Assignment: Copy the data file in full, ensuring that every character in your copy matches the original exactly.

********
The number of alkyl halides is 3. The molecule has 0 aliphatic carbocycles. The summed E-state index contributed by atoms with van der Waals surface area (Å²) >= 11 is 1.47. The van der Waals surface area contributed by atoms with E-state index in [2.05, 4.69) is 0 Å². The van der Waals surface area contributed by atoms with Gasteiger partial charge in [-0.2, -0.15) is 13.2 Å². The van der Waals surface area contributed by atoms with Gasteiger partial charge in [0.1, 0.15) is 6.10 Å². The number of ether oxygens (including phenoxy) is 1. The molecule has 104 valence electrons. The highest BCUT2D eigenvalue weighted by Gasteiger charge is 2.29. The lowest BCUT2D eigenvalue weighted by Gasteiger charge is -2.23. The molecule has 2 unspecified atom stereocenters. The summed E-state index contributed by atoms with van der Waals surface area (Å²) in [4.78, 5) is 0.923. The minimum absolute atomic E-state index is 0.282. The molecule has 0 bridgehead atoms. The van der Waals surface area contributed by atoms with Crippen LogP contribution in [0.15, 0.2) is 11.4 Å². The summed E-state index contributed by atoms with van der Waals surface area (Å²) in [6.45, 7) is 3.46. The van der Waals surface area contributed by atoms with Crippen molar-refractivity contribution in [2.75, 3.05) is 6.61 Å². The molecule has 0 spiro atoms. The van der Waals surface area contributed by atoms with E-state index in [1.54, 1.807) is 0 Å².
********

The number of alkyl halides is 3. The molecule has 0 aliphatic carbocycles. The summed E-state index contributed by atoms with van der Waals surface area (Å²) >= 11 is 1.47. The van der Waals surface area contributed by atoms with E-state index in [2.05, 4.69) is 0 Å². The van der Waals surface area contributed by atoms with Gasteiger partial charge in [-0.2, -0.15) is 13.2 Å². The van der Waals surface area contributed by atoms with Gasteiger partial charge in [0.1, 0.15) is 6.10 Å². The number of ether oxygens (including phenoxy) is 1. The molecule has 104 valence electrons. The highest BCUT2D eigenvalue weighted by Gasteiger charge is 2.29. The lowest BCUT2D eigenvalue weighted by Gasteiger charge is -2.23. The molecule has 2 unspecified atom stereocenters. The summed E-state index contributed by atoms with van der Waals surface area (Å²) in [4.78, 5) is 0.923. The minimum absolute atomic E-state index is 0.282. The molecule has 0 bridgehead atoms. The van der Waals surface area contributed by atoms with Crippen LogP contribution in [0.15, 0.2) is 11.4 Å². The summed E-state index contributed by atoms with van der Waals surface area (Å²) in [6.45, 7) is 3.46. The van der Waals surface area contributed by atoms with Crippen molar-refractivity contribution in [2.75, 3.05) is 6.61 Å². The molecule has 0 spiro atoms. The van der Waals surface area contributed by atoms with E-state index in [1.54, 1.807) is 0 Å².